However, the upward trend is looking positive, especially as awareness seems greater in younger generational groups.
This is good news. Although the survey was relatively small (a sample size of 3,729 people in 7 countries), the results were consistent with reported market trends. Although just a small minority of the surveyed population consumes exclusively alternative protein, over a third report trying to balance things evenly or consuming more alternative protein. A third were unaware or unwilling to try. This suggests that while there’s still a lot of room to grow, alternative proteins have a strong foothold to build on. Yet again, the results were remarkably consistent across different countries with substantially different food preferences.
The money is starting to line up
It’s not just the consumers that are driving change — companies are starting to change as well. Or rather, consumer demands have reached a point where they are starting to influence companies. Many traditional companies have started investing in alternative protein. This is not only bringing costs down, but also driving innovation and progress in the field.
“Advances in technology have occurred along the entire alternative protein value chain and are helping bring new products to market. Costs are falling, drawing them closer to parity with conventional animal protein products, and hybrid products are emerging as a way for fermentation- and animal-cell-based ingredients to reach consumers more quickly,” the report notes.
Plant-based products have already reached parity with the meat products they aim to replace (or are very close to reaching parity) — and their price is expected to continue dropping — which makes them more and more attractive to many. This includes the Beyond Meat and Impossible Foods type products. The fermentation-based products, which use microbes as “cell factories” for producing protein, are expected to achieve parity around 2026 — their price will continue to drop after that as well; this type of products will also aim at non-meat animal products like dairy or egg.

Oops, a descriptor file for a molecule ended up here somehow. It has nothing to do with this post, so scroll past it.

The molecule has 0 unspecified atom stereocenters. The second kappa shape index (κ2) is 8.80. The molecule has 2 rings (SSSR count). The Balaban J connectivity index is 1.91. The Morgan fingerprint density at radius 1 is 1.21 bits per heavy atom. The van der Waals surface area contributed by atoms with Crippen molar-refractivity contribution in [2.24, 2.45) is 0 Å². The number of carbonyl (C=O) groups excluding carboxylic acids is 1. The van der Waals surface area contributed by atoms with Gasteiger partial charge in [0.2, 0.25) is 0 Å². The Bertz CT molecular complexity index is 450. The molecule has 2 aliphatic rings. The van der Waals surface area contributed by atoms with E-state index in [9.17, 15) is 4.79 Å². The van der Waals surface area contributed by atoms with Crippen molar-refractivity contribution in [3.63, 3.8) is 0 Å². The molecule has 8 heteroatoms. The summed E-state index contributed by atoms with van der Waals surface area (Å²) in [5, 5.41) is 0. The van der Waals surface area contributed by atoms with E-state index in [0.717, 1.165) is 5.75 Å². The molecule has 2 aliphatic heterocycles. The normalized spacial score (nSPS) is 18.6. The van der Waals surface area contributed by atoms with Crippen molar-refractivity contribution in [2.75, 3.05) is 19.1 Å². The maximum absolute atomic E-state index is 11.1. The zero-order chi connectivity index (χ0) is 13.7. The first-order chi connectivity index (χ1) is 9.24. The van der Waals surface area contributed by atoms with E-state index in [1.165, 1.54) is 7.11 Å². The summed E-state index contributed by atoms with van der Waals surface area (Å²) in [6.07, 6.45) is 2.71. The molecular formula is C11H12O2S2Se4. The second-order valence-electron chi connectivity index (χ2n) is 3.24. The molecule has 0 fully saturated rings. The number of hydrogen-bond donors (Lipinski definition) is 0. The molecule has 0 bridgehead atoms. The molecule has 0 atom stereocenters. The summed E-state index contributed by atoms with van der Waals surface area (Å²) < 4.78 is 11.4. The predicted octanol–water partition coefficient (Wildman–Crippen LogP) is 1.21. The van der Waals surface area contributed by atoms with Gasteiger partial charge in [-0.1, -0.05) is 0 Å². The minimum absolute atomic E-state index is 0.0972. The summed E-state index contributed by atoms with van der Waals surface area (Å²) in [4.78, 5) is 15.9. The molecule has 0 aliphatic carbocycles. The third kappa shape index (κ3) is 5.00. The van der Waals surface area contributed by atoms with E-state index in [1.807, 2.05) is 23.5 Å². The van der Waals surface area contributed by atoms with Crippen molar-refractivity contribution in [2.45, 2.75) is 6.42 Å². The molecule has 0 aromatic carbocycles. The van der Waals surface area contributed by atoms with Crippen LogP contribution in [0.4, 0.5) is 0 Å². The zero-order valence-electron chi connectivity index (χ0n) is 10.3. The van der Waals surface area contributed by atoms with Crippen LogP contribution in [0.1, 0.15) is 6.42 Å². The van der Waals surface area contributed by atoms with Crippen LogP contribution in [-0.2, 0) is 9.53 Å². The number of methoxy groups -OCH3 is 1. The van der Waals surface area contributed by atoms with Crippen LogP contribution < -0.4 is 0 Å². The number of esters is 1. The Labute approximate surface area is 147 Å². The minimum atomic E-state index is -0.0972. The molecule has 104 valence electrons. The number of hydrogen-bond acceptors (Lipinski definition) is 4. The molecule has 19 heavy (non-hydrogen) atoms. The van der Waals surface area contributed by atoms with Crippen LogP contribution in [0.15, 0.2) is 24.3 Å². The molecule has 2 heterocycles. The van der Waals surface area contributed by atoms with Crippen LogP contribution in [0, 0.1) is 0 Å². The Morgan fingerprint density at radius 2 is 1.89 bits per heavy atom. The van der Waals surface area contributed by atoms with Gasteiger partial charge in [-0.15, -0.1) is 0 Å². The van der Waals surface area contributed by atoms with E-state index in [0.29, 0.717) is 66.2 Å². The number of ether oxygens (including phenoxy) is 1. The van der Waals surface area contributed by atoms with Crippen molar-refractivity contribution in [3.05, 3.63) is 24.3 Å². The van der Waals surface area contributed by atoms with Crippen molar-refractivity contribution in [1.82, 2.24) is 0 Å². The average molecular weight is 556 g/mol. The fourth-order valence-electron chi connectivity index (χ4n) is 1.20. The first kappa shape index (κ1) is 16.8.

Lastly, animal cell based products, or cultivated meat, is expected to be price competitive with “traditional” meat by 2035. This is particularly notable since the first lab-grown burger was only created in 2013 and cost a whopping $300,000 to produce — showing just how far the industry has come.
A climate hope
This is not just about the business or ethics of replacing animal products — it’s about climate. If the world truly wants to avoid a climate catastrophe (which we’re currently headed for), just turning off the lights isn’t enough. We need to transform a lot about our society, and we need to do so quickly; reducing animal agriculture is exactly the type of low-hanging fruit we need.
We’re fortunate that these developments come now, and not later because timing is crucial. If consumption of alternative protein truly grows as expected, it could be a key asset in our fight to reduce emissions.
It’s important to keep in mind that this isn’t just carbon, either: a lot of our methane emissions comes from agriculture as well, and methane, while not as long-lived as carbon dioxide, is a much more potent greenhouse gas, so reducing methane levels will come with an almost immediate cooling effect. Basically, we’d have an almost immediate positive result.
Any significant overall change in diets toward more alternative proteins will have an immediate cooling effect on the planet, since GHG emissions from animal farming include a substantial portion of methane—as much as 50%. Methane has a much higher global warming potential than CO2 and a much shorter atmospheric lifetime. Consequently, reducing methane levels in the atmosphere doesn’t just prevent further warming; it comes with a cooling effect.